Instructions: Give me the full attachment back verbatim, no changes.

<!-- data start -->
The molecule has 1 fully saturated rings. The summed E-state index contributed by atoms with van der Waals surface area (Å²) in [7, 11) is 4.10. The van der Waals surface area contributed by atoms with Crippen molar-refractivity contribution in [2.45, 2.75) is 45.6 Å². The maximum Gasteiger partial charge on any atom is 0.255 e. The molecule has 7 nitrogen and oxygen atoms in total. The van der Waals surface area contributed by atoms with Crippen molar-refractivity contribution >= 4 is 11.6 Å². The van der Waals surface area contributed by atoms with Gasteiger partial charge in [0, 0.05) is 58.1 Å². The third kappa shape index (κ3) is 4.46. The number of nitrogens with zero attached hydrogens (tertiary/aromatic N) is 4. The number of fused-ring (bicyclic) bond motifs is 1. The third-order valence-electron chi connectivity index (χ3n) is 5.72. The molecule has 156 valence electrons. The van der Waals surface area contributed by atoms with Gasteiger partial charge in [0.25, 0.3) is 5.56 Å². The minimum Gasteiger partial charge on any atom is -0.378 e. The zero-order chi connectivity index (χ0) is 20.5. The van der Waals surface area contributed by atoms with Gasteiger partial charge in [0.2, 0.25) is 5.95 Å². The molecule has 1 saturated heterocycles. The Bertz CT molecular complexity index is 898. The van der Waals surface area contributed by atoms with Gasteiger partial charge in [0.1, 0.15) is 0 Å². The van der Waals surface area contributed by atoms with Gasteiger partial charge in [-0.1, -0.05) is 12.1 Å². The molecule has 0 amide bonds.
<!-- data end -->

The molecule has 1 fully saturated rings. The summed E-state index contributed by atoms with van der Waals surface area (Å²) in [7, 11) is 4.10. The van der Waals surface area contributed by atoms with Crippen molar-refractivity contribution in [2.45, 2.75) is 45.6 Å². The maximum Gasteiger partial charge on any atom is 0.255 e. The molecule has 7 nitrogen and oxygen atoms in total. The van der Waals surface area contributed by atoms with Crippen molar-refractivity contribution >= 4 is 11.6 Å². The van der Waals surface area contributed by atoms with Gasteiger partial charge in [0, 0.05) is 58.1 Å². The third kappa shape index (κ3) is 4.46. The number of nitrogens with zero attached hydrogens (tertiary/aromatic N) is 4. The number of fused-ring (bicyclic) bond motifs is 1. The third-order valence-electron chi connectivity index (χ3n) is 5.72. The molecule has 156 valence electrons. The van der Waals surface area contributed by atoms with Gasteiger partial charge in [0.25, 0.3) is 5.56 Å². The minimum Gasteiger partial charge on any atom is -0.378 e. The zero-order chi connectivity index (χ0) is 20.5. The van der Waals surface area contributed by atoms with Gasteiger partial charge in [0.2, 0.25) is 5.95 Å². The molecule has 1 saturated heterocycles. The Bertz CT molecular complexity index is 898. The van der Waals surface area contributed by atoms with Gasteiger partial charge in [0.1, 0.15) is 0 Å². The van der Waals surface area contributed by atoms with Gasteiger partial charge in [-0.1, -0.05) is 12.1 Å². The molecule has 0 amide bonds.